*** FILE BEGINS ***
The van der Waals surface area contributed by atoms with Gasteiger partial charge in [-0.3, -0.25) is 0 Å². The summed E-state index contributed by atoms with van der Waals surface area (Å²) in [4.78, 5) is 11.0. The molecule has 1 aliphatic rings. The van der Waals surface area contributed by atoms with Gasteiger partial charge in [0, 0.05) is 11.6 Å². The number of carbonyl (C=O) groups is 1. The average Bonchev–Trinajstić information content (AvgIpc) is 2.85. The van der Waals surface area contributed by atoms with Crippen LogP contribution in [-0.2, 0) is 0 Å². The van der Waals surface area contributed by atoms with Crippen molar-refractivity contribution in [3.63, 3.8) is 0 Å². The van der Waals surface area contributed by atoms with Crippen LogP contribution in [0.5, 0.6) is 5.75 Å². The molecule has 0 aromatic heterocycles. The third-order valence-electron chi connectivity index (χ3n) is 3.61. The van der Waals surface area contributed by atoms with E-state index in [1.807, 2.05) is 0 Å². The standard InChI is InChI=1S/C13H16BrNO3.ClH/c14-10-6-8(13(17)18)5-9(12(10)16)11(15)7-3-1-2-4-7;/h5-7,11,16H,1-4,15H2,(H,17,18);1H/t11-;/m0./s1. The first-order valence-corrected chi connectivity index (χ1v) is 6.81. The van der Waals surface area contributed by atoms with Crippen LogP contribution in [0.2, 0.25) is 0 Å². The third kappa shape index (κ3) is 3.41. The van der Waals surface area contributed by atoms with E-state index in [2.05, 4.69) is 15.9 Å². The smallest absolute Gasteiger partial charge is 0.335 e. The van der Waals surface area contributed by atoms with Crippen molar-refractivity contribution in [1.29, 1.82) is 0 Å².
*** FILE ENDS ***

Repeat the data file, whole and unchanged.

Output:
The van der Waals surface area contributed by atoms with Gasteiger partial charge in [-0.3, -0.25) is 0 Å². The summed E-state index contributed by atoms with van der Waals surface area (Å²) in [4.78, 5) is 11.0. The molecule has 1 aliphatic rings. The van der Waals surface area contributed by atoms with Gasteiger partial charge in [0, 0.05) is 11.6 Å². The number of carbonyl (C=O) groups is 1. The average Bonchev–Trinajstić information content (AvgIpc) is 2.85. The van der Waals surface area contributed by atoms with Crippen LogP contribution in [-0.2, 0) is 0 Å². The van der Waals surface area contributed by atoms with Crippen molar-refractivity contribution in [3.63, 3.8) is 0 Å². The van der Waals surface area contributed by atoms with Crippen LogP contribution in [0.5, 0.6) is 5.75 Å². The molecule has 0 aromatic heterocycles. The third-order valence-electron chi connectivity index (χ3n) is 3.61. The van der Waals surface area contributed by atoms with E-state index in [1.807, 2.05) is 0 Å². The standard InChI is InChI=1S/C13H16BrNO3.ClH/c14-10-6-8(13(17)18)5-9(12(10)16)11(15)7-3-1-2-4-7;/h5-7,11,16H,1-4,15H2,(H,17,18);1H/t11-;/m0./s1. The first-order valence-corrected chi connectivity index (χ1v) is 6.81. The van der Waals surface area contributed by atoms with Crippen LogP contribution in [0.2, 0.25) is 0 Å². The third kappa shape index (κ3) is 3.41. The van der Waals surface area contributed by atoms with E-state index in [2.05, 4.69) is 15.9 Å². The smallest absolute Gasteiger partial charge is 0.335 e. The van der Waals surface area contributed by atoms with Crippen molar-refractivity contribution in [1.29, 1.82) is 0 Å².